24 Jan – Memorial for St. Francis de Sales, bishop and doctor of the Church
St. Francis de Sales (1567-1622) was born in a castle to a well-placed family. His parents intended him to become a lawyer, enter politics, and carry on the family line and power. He studied at La Roche, Annecy, Clermont College in Paris, and law at the University of Padua. He became a Doctor of Law, returned home, and found a position as Senate advocate.
It was at this point that he received a message telling him to “Leave all and follow Me”. He took this as a call to the priesthood, a move his family fiercely opposed. However, he pursued a devoted prayer life, and his gentle ways won over the family.
He became a priest, and a provost in the diocese of Geneva, Switzerland, a stronghold of Calvinists. He was a preacher, writer and spiritual director in the district of Chablais. His simple, clear explanations of Catholic doctrine, and his gentle way with everyone, brought many back to the Roman Church.
He was ordained Bishop of Geneva at the age of 35. He travelled and evangelized throughout the Duchy of Savoy, working with children whenever he could. He was a friend of St. Vincent de Paul. He turned down a wealthy French bishopric. He helped found the Order of the Visitation with St. Jeanne de Chantal. He was a prolific correspondent. He was declared a Doctor of the Church.
- Patron Saint Index
2 Sam 5:1-7,10
David grew greater and greater, and the Lord, the God of Hosts, was with him.
As I write this, ironically enough, I had just been sharing with my son the story of David, the shepherd boy who was anointed and chosen by God to become King. It reads almost like a Cinderella-story — boy of no consequence, youngest of all his stronger brothers, favoured by God and becomes one of the greatest Kings in the Bible. My son pretty much summed up what I was secretly thinking to myself: “I wish I was like King David.” Yup, that would be amazing wouldn’t it, favoured and anointed by God to become someone great.
Here’s the truth — we are not David.
And the follow-on truth — but that doesn’t mean we aren’t anointed nor favoured by God.
I think that no matter how much we know to be otherwise, we have this ingrained belief that as ordinary people, or small, short, fat, thin, scarred, handicapped, (insert imperfection) people, our ability to do great things is limited by our imperfections and ‘ordinariness’. This is probably partly due to our exposure to social media. We think that if we looked more like the influencers and celebrities that we see, we would have that reach, the right platform, to do good things. If we had more money, looked better, became fitter, grew smarter, then we would be able to make a ‘real’ difference. But because we lack the ‘total package’ and tools that we think we need, we don’t achieve that ‘greatness’. So, we wait. We wait for that elusive day to arrive when we can be so much more, to be like David.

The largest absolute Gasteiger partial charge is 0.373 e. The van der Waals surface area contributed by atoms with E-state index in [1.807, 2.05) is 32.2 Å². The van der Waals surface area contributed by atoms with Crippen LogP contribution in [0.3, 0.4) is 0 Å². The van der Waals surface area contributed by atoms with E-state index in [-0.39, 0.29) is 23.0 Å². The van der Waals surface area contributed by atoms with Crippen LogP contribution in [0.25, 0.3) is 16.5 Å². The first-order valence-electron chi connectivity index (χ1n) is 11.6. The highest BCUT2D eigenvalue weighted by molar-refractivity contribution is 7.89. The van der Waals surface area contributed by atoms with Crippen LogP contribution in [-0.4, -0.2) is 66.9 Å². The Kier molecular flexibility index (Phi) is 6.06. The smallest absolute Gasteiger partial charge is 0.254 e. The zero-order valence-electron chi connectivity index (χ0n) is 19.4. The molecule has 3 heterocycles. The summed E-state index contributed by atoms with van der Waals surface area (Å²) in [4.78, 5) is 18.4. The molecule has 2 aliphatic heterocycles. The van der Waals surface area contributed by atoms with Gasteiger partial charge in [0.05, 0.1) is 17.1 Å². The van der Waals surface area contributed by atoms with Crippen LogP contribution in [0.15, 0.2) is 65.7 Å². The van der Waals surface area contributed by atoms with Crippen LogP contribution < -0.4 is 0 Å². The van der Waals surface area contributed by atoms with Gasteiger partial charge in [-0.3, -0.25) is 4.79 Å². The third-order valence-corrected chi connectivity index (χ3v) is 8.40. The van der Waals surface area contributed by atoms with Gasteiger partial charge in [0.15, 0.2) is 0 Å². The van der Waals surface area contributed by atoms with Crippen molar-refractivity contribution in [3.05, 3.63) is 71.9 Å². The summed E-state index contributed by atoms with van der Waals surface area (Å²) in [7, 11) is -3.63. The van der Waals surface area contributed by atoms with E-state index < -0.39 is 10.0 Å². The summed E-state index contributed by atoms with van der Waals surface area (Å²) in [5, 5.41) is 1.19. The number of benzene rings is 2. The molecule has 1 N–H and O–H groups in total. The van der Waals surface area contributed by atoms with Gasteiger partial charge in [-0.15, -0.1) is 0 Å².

Our Saint for today, St Francis de Sales, thought differently. He believed that real holiness could be achieved not just by those who are called to a religious life, but by ordinary people too. In fact, he said, “It is an error, or rather a heresy, to wish to banish the devout life from the regiment of soldiers, the mechanic’s shop, the court of princes, or the home of married people….Wherever we may be, we can and should aspire to the perfect life.” He believed that holiness could be achieved in the experience of our daily lives, regardless of temperament, age, or vocation.
I thought that that was such an enlightening and comforting thought when I read that. St Francis made this statement way back in the 17th century and yet, it rings true and relevant in current times. Who is to say that we can’t serve God in the little things that we do in our lives? If we try to find a way to see Jesus in the things that we do and the way that we live, is not holiness attainable by us too?
We are all chosen by God to “do something beautiful for God,” as St Teresa of Calcutta (a.k.a. Mother Teresa) put it. I don’t think God expects us to conquer dominions as they did in King David’s time, but to dedicate what we do with whole-hearted conviction and love to Him. If we need further proof of being chosen, we need look no further than the reassurance in Psalm 23: “You have anointed my head with oil, my cup overflows.”
Brothers and sisters, we are not David, but we can be like him, because God is with us. Let this thought encourage us to strive for greater things, as we ourselves grow steadily stronger with God.
(Today’s OXYGEN by Annette Soo)
Prayer: Lord, we pray to see beyond the ordinariness of our lives. What we see as mundane, help us to see as opportunities to serve You instead. We pray for the belief that we are enough to strive for holiness in our daily lives. Let us not be discouraged, but be strengthened by Your presence.
Thanksgiving: Thank you Lord, for the opportunity and capability to serve and love You, even in the smallest things that we do. Thank you for choosing us as Your anointed ones, and for Your grace and favour. May we prove worthy of it.
Thank you so much for such a pertinent reflection. And I love your prayer.